65 Variable 16: Presence or absence of a spoken tagline <1> Present <2> Absent <3> Cant code Variable 17: What is the dominant message of commercial? <1> Product Performance <2> Benefits <3> Cant code Variable 18: Presence or absence of psychological or subjective benefits of product ownership <1> Present <2> Absent <3> Cant code Variable 19: Presence or absence of comfort appeals in the commercial <1> Present <2> Absent <3> Cant code Variable 20: Presence or absence of safety appeals in the commercial <1> Present <2> Absent <3> Cant code Variable 21: Presence or absence of welfare appeals in the commercial <1> Present <2> Absent <3> Cant code Variable 22: What is the dominant commercial tone or atmosphere? <1> Cute/Adorable <2> Hard Sell <3> Warm and caring <4> Modern/Contemporary <5> Wholesome/Healthy <6> Conservative/Traditional

PAGE 77

66 <7> Old fashioned/Nostalgic <8> Happy/Fun-loving <9> Cool/Laid-back <10> Somber/Serious <11> Uneasy/Tense/Irritated <12> Relaxed/Comfortable <13> Glamorous <14> Humorous <15> Suspenseful <16> Rough/Rugged Variable 23: What is the dominant information content of the commercial? <1> Price <2> Value <3> Other Variable 24: What is the dominant commercial format of the commercial? <1> Vignette <2> Continuity of action <3> Slice of life <4> Testimonial by product user <5> Endorsement by celebrity <6> Announcement <7> Demonstration of product in use or by analogy <8> Demonstration of results of using the product <9> Comedy or satire <10> Animation/cartoon

PAGE 78

67 <11> Photographic stills <12> Creation of mood or image as dominant element <13> Commercial written as serious drama <14> Fantasy, exaggeration, or surrealism as dominant element <15> Problem and solution (before/after presentation) <16> Camera involves audience in situation Variable 25: Presence or absence of music in commercial <1> Present <2> Absent <3> Cant code Variable 26: Presence or absence of music as major element <1> Present <2> Absent <3> Cant code Variable 27: Is music creating a mood (versus background only)? <1> Yes <2> No <3> Cant code Variable 28: Music Style <1> Traditional Indian <2> Contemporary Indian <3> Classical <4> Rock <5> Popular <6> Jazz <7> Heavy Metal <8> Disco <9> Other ________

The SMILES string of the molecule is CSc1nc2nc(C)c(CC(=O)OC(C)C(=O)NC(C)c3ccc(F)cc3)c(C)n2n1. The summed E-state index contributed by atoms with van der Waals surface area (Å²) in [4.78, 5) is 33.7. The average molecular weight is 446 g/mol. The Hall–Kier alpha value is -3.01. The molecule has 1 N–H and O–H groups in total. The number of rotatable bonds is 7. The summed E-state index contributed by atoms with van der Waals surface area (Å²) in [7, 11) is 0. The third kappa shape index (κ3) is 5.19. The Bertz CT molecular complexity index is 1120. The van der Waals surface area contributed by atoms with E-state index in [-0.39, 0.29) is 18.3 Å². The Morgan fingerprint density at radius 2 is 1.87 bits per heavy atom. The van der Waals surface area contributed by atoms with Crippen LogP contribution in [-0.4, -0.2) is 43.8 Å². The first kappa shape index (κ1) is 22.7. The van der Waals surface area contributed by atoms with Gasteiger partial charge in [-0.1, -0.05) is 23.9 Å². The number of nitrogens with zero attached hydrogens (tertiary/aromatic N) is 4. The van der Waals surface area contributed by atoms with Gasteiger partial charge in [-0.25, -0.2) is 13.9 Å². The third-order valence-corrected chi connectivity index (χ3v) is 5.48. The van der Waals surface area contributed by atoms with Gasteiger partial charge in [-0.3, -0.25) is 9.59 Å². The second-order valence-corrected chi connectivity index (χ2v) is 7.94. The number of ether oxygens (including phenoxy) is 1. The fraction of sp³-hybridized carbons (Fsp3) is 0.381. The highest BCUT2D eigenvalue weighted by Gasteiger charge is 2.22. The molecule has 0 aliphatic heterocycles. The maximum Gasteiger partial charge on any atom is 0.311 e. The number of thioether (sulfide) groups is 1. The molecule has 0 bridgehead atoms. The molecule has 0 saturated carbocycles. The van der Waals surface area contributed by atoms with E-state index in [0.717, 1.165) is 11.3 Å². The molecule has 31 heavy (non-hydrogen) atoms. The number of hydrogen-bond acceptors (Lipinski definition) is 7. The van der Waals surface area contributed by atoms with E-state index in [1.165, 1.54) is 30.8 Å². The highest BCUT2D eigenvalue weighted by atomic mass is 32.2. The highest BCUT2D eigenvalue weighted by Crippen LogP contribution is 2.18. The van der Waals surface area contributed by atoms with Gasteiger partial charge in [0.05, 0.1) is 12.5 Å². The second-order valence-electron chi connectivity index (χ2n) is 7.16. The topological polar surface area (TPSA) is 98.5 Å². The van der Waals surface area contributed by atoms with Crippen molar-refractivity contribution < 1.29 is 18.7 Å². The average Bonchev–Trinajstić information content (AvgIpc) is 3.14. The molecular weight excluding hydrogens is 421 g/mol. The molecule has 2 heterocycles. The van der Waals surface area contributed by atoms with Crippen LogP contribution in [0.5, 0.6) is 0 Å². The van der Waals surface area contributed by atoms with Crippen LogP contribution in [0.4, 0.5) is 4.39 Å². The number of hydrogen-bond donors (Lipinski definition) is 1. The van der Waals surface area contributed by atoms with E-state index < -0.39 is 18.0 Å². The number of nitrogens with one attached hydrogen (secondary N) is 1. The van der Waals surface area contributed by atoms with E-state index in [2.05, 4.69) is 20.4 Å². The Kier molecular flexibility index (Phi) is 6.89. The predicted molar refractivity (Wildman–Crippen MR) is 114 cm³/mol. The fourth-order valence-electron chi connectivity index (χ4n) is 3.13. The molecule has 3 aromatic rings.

PAGE 79

68 <10> Cant Code Variable 29: Presence or absence of dancing in commercial: <1> Present <2> Absent <3> Cant code Variable 30: Is it an adaptation of well-known music? <1> Yes <2> No <3> Cant code Variable 31: Is there a recognized continuing musical theme? <1> Yes <2> No <3> Cant code Variable 32: Is the commercial dominantly set? <1> Indoors <2> Outdoors <3> Neutral Variable 33: Setting <1> Modern Western Apartment <2> Traditional Indian Apartment <3> Generic Office/Business <4> Modern Indian Apartment <5> Generic Restaurant Setting <6> Foreign Locale/Market <7> Indian Locale/Market <8> Mountainous Area <9> Green Pasture

PAGE 80

69 <10> Other ____________ <11> Can't Code

PAGE 81

REFERENCES Advertising and Culture. [Online]. Available: http://www.4essays.academon.com/lib/essay/2_1.html?ADD=47103&SUM=54.95&IPDG=773bbb0d20218654deb3672534858f7c Retrieved on: 16th March 2004. Austin, L. (2001). The Show Goes Bigger Business India. (p24). Bhatia, T.K. (2000). Advertising in Rural India. Tokyo: Tokyo Press. Bhatia, T. K. (2000). Advertising in Rural India: Language, Marketing Communication, and Consumerism. Institute for the Study of Languages and Cultures of Asia and Africa. Tokyo University of Foreign Studies. Blom, S. (2001). Principles of Effective Print Advertising. American Marketing Association. [Online]. Available: http://www.marketingpower.com/live/content.php?Item_ID=993&Category_ID =. Retrieved on: 5th March 2004. B Net. (2004). Creativity and Advertising: Advertising and Integrated Brand Promotions. Business White Papers. [Online]. Available: http://www.bnet.com/abstract.aspx?cid=142&sortby=comp&docid=84431 Retrieved on 13th June 2004. Bullis, D. (1997). Selling to Indias Consumer Market. Westport, CT: Quorum Books Ltd. Cappo, J. (May 2003). The Future of Advertising: New Media, New Clients, New Consumers in the PostTelevision Age. New York: McGrawHill. Carnegie Mellon Glossary. (2004). Effectiveness. [Online]. Available: http://www.sei.cmu.edu/str/indexes/glossary/effectiveness.html Retrieved on: 23rd April 2004. Centre for Interactive Advertising. (2004). Untitled. [Online]. Available: http://www.ciadvertising.org/student_account/spring_01/adv382j/jm/paper_2/views.htm Retrieved on: 12th April 2004. Chandra, A., Griffith, D. & Ryans Jr. (2002). Advertising Standardization in India: US Multinational Experience. International Journal of Advertising. (Vol.3, p47, 20p). 70

PAGE 82